I have to admit to being a bit uncomfortable about going to this remote and unknown place alone. I’m always conscious of the potential dangers to a lone woman hiker, and in the past I’ve let that fear keep me from enjoying the outdoors as much as I wanted to. I’m trying to find a balance between responsible caution and confident fearlessness, if that makes sense. Maybe I’m finally at the point where I’m more afraid of missing out on a good experience than I am of the potential for danger.

When I pulled into the isolated parking lot today, this is the trail entrance I saw:

Trail entrance

Trail entrance – a little bit scary, right?

I hesitated for a few seconds and then decided to just go on in. And this is what I saw after I got around the first bend:

Trail through woods at Collier State Nature Preserve (594x800)

Winding trail through the woods

And shortly afterwards I came to the wooden stairs that would take me down the steep hill to the river:

Boardwalk at Collier State Nature Preserve

Stairway to the river

It was so liberating to stand there among those giant trees, listening to the gentle sound of rain pattering on the leaves, knowing that I was completely alone. I felt so proud of myself that I took a selfie right then and there:

Dorky pic to prove how brave I was, LOL

Dorky pic to prove how brave I was, LOL

And here’s a 30-second video so you can hear the rain and birds in the woods:

American Pelecinid wasp

American Pelecinid wasp

Oh, I almost forgot a few more of the cool creatures I saw today. I don’t remember ever noticing this wasp before. In fact, when I first started noticing them today, I thought they were a dragonfly or damselfly. But as soon as I got a close look at one, I knew it was a wasp. And after I got home and consulted a field guide, I knew I had an American Pelecinid wasp. This female has such a long abdomen so she can probe in the soil for May beetle grubs and lay her eggs on them. When her larvae hatch, they feed on the beetle grubs as parasites.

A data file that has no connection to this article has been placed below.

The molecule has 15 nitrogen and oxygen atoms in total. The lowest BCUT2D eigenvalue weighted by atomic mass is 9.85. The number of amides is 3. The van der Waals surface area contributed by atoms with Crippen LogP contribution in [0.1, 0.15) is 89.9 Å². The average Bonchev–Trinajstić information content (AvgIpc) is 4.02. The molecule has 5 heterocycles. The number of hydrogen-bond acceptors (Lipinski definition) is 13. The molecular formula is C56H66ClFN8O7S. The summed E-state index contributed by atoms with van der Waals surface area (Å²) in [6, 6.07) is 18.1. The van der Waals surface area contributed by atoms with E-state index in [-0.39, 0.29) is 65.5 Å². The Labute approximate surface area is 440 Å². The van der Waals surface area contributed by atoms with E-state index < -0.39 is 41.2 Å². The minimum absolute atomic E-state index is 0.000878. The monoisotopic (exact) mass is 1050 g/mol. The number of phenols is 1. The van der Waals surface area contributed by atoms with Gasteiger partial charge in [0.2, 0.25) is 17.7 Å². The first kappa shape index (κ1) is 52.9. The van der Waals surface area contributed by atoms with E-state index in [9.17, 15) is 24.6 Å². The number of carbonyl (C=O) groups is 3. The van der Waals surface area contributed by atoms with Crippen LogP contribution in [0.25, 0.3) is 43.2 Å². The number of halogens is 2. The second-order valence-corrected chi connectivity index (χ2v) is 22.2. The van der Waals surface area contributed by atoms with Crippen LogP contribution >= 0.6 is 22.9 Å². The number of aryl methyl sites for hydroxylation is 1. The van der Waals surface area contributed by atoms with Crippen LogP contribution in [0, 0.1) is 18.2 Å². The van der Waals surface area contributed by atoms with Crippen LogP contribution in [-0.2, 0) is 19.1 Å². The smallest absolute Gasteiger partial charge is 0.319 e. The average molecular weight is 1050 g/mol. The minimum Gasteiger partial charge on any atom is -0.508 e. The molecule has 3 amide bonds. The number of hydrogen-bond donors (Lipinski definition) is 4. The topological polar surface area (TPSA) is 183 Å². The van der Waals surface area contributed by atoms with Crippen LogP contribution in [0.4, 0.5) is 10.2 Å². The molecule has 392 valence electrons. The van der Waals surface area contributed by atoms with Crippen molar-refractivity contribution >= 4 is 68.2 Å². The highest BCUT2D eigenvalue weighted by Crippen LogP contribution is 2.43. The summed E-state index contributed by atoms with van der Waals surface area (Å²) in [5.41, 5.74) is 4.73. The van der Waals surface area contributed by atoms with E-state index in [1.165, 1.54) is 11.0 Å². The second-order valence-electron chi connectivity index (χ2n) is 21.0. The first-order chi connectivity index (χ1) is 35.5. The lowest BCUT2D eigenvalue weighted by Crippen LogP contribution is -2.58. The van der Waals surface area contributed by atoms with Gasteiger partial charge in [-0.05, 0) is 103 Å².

You know, the more attention I pay to insects, the more I see how interesting they are. Each species plays a role in the ecosystem, using its unique adaptations to feed and reproduce using the available food sources. I can easily understand why some people decide to become entomologists — what an endlessly fascinating subject to study! It’s a shame so many of us think of insects as “creepy crawlies” or “things to be squashed.”

Speaking of things that some people find “creepy,” here’s a close up of one of those Turkey Vultures from the road after he flew into a tree right beside my car.

Turkey Vulture in a tree

I find these birds so interesting, and it’s not often I get such a close view of one. Although a few years ago we had a program at my local Audubon meeting where we got to see a live Turkey Vulture brought in from a wildlife rehab place. This bird sat on the outstretched arm of its handler and spread those giant wings and I was shocked at how incredibly big it was. It’s one thing to read in your field guide that a bird has a 6-foot wingspan, but it’s another thing when you get to see that wingspan from a few yards away and feel the rush of air as it flaps those wings. I’ll never forget that day. In fact, any day that I get to see a bird up close is a privilege.  Just as I mentioned about the insects, bird species have unique adaptations for their habitats and food sources too, and learning about them adds dimension to your experience of the world. At least I think it does…but you may still cringe at the sight of a Turkey Vulture….